Grief and Bereavement

Bereavement is something that most people experience during their lives. When someone close to us dies, it is normal to grieve. Grief can be devastating; giving rise to feelings we did not expect and can affect all aspects of our life at home and work, and our relationships with family and friends. We all react to bereavement in different ways so it may be helpful to have some information about the effects of bereavement that many experience.

At first you may feel frozen, even oddly calm and able to keep busy. Later, as reality sets in, you may swing to and fro between belief and disbelief. You may experience uncontrollable and unexpected emotions which in fact are very common reactions following a bereavement.

You may feel many conflicting emotions including feeling desperate and depressed, feel you are losing control and have no sense of purpose or interest in life. Perhaps you feel guilty about things you did or didn’t do when the person was alive. You may experience overwhelming feelings of anger at anyone or everyone including the dead person.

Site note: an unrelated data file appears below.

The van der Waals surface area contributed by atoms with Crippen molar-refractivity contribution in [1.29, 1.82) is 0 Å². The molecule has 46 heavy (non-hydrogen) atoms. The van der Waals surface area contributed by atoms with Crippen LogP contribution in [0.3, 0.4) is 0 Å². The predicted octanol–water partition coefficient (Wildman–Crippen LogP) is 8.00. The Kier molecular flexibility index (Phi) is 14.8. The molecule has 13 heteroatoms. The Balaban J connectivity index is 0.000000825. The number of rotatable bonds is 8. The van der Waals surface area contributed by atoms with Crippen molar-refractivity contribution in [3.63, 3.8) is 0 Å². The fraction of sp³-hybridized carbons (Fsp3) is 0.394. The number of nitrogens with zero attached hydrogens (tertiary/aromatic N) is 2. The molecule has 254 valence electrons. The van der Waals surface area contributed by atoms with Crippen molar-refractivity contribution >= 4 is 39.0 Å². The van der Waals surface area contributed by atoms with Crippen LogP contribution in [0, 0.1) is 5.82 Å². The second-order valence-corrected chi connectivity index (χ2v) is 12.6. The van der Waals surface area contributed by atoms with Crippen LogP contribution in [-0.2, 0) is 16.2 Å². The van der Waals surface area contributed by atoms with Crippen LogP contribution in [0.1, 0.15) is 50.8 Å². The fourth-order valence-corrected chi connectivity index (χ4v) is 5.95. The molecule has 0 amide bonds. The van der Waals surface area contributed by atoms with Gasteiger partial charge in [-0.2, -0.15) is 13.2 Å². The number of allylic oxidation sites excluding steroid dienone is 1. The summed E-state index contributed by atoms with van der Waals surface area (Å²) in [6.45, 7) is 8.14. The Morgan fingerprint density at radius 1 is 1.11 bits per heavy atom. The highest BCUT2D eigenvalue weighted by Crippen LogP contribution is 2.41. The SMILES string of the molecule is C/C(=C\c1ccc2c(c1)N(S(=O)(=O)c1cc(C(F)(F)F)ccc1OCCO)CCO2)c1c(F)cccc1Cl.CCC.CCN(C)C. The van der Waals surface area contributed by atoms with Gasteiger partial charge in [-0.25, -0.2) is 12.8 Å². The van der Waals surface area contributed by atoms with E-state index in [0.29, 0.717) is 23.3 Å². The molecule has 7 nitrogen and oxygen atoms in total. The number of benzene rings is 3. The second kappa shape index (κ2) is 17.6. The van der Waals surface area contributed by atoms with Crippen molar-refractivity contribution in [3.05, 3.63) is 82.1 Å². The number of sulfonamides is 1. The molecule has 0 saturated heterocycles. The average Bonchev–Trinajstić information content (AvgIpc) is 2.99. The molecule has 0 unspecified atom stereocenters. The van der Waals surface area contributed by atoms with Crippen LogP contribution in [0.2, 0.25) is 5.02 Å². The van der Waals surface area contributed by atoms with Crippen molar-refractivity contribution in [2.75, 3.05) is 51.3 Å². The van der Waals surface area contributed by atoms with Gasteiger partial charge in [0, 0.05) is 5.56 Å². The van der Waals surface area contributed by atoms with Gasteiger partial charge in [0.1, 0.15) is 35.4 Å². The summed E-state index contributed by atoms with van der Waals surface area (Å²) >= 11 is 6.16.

Over a period of time lighter moments will begin to intervene. Besides feeling sad, the good moments get better and more frequent.

In bereavement, many people find that they already have as much support in their lives as they need from family, friends and neighbours. However, some people may prefer to speak to someone from a professional organisation like Kingston Bereavement Service. 

Please click here for some helpful guidance on coping with bereavement.

What is bereavement counselling?

Bereavement counselling can enable you to accept that someone significant in your life has died and to explore the confusion of feelings that you may experience after the death. This takes place in a safe and confidential environment, with a trained counsellor who has the skills and experience to support you through the emotions and adjustments that you inevitably face at such a time.

The experience of bereavement is different for everyone and some people may want to receive help a few months after the death, while for others it is later that they realise they have issues they would like to discuss. Whilst bereavement counselling is an emotional experience it can be very beneficial.

Counselling takes place each week at the same time for 50 minutes.